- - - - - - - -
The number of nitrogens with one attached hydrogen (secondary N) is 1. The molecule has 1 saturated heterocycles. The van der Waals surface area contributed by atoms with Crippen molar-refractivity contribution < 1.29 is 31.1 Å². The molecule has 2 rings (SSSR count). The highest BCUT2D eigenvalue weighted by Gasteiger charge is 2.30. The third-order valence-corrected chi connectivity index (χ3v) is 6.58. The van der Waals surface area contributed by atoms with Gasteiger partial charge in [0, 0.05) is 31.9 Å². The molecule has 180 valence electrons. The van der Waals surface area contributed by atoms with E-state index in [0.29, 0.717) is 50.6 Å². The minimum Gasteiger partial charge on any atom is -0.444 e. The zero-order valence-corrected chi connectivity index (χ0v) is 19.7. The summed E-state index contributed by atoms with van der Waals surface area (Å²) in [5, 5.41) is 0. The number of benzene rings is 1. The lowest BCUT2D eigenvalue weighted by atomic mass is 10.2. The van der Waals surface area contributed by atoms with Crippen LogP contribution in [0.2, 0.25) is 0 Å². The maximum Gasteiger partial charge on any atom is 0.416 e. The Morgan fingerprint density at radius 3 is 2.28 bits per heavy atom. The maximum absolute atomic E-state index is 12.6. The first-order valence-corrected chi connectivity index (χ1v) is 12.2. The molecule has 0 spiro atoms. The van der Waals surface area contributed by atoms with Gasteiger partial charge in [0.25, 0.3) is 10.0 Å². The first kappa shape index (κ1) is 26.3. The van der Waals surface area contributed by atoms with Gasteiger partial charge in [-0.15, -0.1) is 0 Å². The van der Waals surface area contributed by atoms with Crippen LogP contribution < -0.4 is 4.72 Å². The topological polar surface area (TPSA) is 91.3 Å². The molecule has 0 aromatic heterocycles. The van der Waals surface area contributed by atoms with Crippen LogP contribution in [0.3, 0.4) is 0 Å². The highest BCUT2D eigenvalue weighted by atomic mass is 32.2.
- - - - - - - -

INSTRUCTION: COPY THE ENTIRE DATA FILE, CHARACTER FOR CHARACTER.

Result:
The number of nitrogens with one attached hydrogen (secondary N) is 1. The molecule has 1 saturated heterocycles. The van der Waals surface area contributed by atoms with Crippen molar-refractivity contribution < 1.29 is 31.1 Å². The molecule has 2 rings (SSSR count). The highest BCUT2D eigenvalue weighted by Gasteiger charge is 2.30. The third-order valence-corrected chi connectivity index (χ3v) is 6.58. The van der Waals surface area contributed by atoms with Gasteiger partial charge in [0, 0.05) is 31.9 Å². The molecule has 180 valence electrons. The van der Waals surface area contributed by atoms with E-state index in [0.29, 0.717) is 50.6 Å². The minimum Gasteiger partial charge on any atom is -0.444 e. The zero-order valence-corrected chi connectivity index (χ0v) is 19.7. The summed E-state index contributed by atoms with van der Waals surface area (Å²) in [5, 5.41) is 0. The number of benzene rings is 1. The lowest BCUT2D eigenvalue weighted by atomic mass is 10.2. The van der Waals surface area contributed by atoms with Crippen LogP contribution in [0.2, 0.25) is 0 Å². The maximum Gasteiger partial charge on any atom is 0.416 e. The Morgan fingerprint density at radius 3 is 2.28 bits per heavy atom. The maximum absolute atomic E-state index is 12.6. The first-order valence-corrected chi connectivity index (χ1v) is 12.2. The molecule has 0 spiro atoms. The van der Waals surface area contributed by atoms with Gasteiger partial charge in [0.25, 0.3) is 10.0 Å². The first kappa shape index (κ1) is 26.3. The van der Waals surface area contributed by atoms with Gasteiger partial charge in [-0.15, -0.1) is 0 Å². The van der Waals surface area contributed by atoms with Crippen LogP contribution < -0.4 is 4.72 Å². The topological polar surface area (TPSA) is 91.3 Å². The molecule has 0 aromatic heterocycles. The van der Waals surface area contributed by atoms with Crippen LogP contribution in [0.3, 0.4) is 0 Å². The highest BCUT2D eigenvalue weighted by atomic mass is 32.2.